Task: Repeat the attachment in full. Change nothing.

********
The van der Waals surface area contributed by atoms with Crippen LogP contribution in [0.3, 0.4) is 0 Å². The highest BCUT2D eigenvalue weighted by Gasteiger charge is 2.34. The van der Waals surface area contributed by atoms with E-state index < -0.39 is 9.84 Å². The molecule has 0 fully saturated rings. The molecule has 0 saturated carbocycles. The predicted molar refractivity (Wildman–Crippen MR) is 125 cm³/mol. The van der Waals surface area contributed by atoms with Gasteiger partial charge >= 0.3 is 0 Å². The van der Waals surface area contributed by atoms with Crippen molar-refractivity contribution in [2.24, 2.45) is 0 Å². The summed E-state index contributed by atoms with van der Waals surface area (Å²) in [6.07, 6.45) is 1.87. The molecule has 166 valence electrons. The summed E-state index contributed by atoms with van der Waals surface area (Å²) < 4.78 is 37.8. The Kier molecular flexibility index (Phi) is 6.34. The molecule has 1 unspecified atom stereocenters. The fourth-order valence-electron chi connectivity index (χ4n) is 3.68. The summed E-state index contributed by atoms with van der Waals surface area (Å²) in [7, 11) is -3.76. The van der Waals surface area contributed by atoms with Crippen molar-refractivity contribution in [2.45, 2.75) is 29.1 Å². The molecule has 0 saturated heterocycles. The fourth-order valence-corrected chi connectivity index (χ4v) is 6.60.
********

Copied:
The van der Waals surface area contributed by atoms with Crippen LogP contribution in [0.3, 0.4) is 0 Å². The highest BCUT2D eigenvalue weighted by Gasteiger charge is 2.34. The van der Waals surface area contributed by atoms with E-state index < -0.39 is 9.84 Å². The molecule has 0 fully saturated rings. The molecule has 0 saturated carbocycles. The predicted molar refractivity (Wildman–Crippen MR) is 125 cm³/mol. The van der Waals surface area contributed by atoms with Gasteiger partial charge >= 0.3 is 0 Å². The van der Waals surface area contributed by atoms with Crippen molar-refractivity contribution in [2.24, 2.45) is 0 Å². The summed E-state index contributed by atoms with van der Waals surface area (Å²) in [6.07, 6.45) is 1.87. The molecule has 166 valence electrons. The summed E-state index contributed by atoms with van der Waals surface area (Å²) < 4.78 is 37.8. The Kier molecular flexibility index (Phi) is 6.34. The molecule has 1 unspecified atom stereocenters. The fourth-order valence-electron chi connectivity index (χ4n) is 3.68. The summed E-state index contributed by atoms with van der Waals surface area (Å²) in [7, 11) is -3.76. The van der Waals surface area contributed by atoms with Crippen molar-refractivity contribution in [2.45, 2.75) is 29.1 Å². The molecule has 0 saturated heterocycles. The fourth-order valence-corrected chi connectivity index (χ4v) is 6.60.